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Ukrainians Watch To See How Cease-Fire Plays Out


We're getting a clearer picture of life in eastern Ukraine, where a cease-fire went into effect last weekend.


It was supposed to end months of violence, but shelling continues. And so far, both the Ukrainian military and the pro-Russian rebels have refused to withdraw heavy weapons from the front lines - a key part of the peace agreement.

GREENE: Residents in the East have endured months of violence now. Many have been hiding, families crammed into underground bunkers that were designed during the Cold War.

KATERINA MALOFEYEVA: Well-equipped bomb shelters from the Soviet Union time. They have generators. They have sometimes electricity. They even sometimes have Internet connection. They have the visibility of life. And they also have their hierarchy, the leader of the bomb shelter, some people who cook, some people who wash, so they tried - you know, they take care of each other.

GREENE: That's the voice of Katerina Malofeyeva. We reached her earlier this morning. She is a resident of the city of Donetsk and has seen these bunkers because she works with journalists and also helps to arrange food and shelter for local families. She says the cease-fire has felt fragile, but people have been slowly emerging from underground.

MALOFEYEVA: Yesterday, they managed to go out from the shelters for approximately two hours to three hours to visit their homes and make the fire to warm up their place. But in the evening, they still go back to the shelter. It is not only because of the shelling, also because they don't have - many houses are damaged. They don't have glass - as well as mine was because mine was shelled exactly on the 14 of February. It was very nice gift for me.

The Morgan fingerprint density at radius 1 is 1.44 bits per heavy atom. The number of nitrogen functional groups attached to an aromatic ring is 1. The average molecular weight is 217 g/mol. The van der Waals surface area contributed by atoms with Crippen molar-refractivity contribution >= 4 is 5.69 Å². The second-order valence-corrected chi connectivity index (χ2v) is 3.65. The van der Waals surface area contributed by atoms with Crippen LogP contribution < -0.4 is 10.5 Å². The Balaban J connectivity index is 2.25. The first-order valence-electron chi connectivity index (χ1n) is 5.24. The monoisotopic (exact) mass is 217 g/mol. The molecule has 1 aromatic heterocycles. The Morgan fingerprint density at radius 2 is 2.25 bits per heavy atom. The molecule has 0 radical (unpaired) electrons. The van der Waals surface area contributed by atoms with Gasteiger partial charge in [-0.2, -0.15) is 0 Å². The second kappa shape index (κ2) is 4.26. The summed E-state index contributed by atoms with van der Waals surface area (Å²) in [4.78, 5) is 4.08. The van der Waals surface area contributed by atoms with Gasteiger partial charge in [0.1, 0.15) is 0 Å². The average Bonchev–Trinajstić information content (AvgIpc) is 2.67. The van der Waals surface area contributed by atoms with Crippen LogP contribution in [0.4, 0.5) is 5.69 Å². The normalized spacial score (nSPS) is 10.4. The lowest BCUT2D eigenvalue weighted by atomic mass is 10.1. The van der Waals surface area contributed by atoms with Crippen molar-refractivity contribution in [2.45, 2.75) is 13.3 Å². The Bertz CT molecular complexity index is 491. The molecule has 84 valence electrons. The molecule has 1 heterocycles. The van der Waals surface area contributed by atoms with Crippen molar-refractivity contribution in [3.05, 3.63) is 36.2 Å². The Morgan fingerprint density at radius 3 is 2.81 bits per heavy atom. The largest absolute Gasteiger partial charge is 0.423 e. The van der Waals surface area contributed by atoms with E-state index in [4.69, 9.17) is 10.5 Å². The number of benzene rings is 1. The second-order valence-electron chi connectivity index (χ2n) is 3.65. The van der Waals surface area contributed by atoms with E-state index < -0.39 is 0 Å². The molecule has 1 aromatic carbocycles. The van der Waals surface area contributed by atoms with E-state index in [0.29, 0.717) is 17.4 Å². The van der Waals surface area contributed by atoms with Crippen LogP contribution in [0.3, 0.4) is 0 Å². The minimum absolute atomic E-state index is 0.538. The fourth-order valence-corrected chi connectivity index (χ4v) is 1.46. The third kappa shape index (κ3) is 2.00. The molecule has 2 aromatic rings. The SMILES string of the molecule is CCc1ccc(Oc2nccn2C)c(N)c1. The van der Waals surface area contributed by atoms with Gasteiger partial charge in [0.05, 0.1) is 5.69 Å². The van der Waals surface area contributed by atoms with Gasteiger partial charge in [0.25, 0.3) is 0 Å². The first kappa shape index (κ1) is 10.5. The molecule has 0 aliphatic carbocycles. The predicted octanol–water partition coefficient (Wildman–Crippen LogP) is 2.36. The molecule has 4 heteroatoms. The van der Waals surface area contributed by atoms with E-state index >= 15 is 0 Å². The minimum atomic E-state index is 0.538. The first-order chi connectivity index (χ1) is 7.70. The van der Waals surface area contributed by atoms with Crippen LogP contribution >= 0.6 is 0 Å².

GREENE: So what happened to your apartment?

MALOFEYEVA: You know, at the time I was on the press conference of the leader of (unintelligible) it was an attack or - I don't know who was it, but it was 14 of February in the center of the city. The shells hit my yard, playground; luckily there were no casualties. But all the houses don't have windows. Now I have on the plastic.

GREENE: And you were not home? You were out at a press conference, luckily.

MALOFEYEVA: Yeah. When I came out, I saw my mom and my father going up from the basement. My friend was at my home, and she was seated on the sofa. And, you know, only by her luck or - got a call, and she stood up from the sofa. And at this time, the shell, you know, the explosion weight provoked a break of the glasses, so luckily, you know, she saved her life.

GREENE: Katerina, with tense moments like that and having your own apartment hit by artillery fire, I mean, you sound - I don't know - amazingly upbeat.

MALOFEYEVA: I'm not happy, but, you know, I cannot - my work is connected to - you know, to journalists, to media. And I used to see dead people, you know, injured people, broken houses and all I see, you know, very, very awful pictures of this war. I'm trying not to - you know, not to give up. I try to cheer up and to continue to sound happy because other people here in Donetsk could have bigger problems than me.

GREENE: Katerina, thank you so much for taking the time to talk to us and best of luck to you.

MALOFEYEVA: Yeah, you're welcome. Thank you, too.

GREENE: That was Katerina Malofeyeva, a resident of Donetsk in eastern Ukraine. Transcript provided by NPR, Copyright NPR.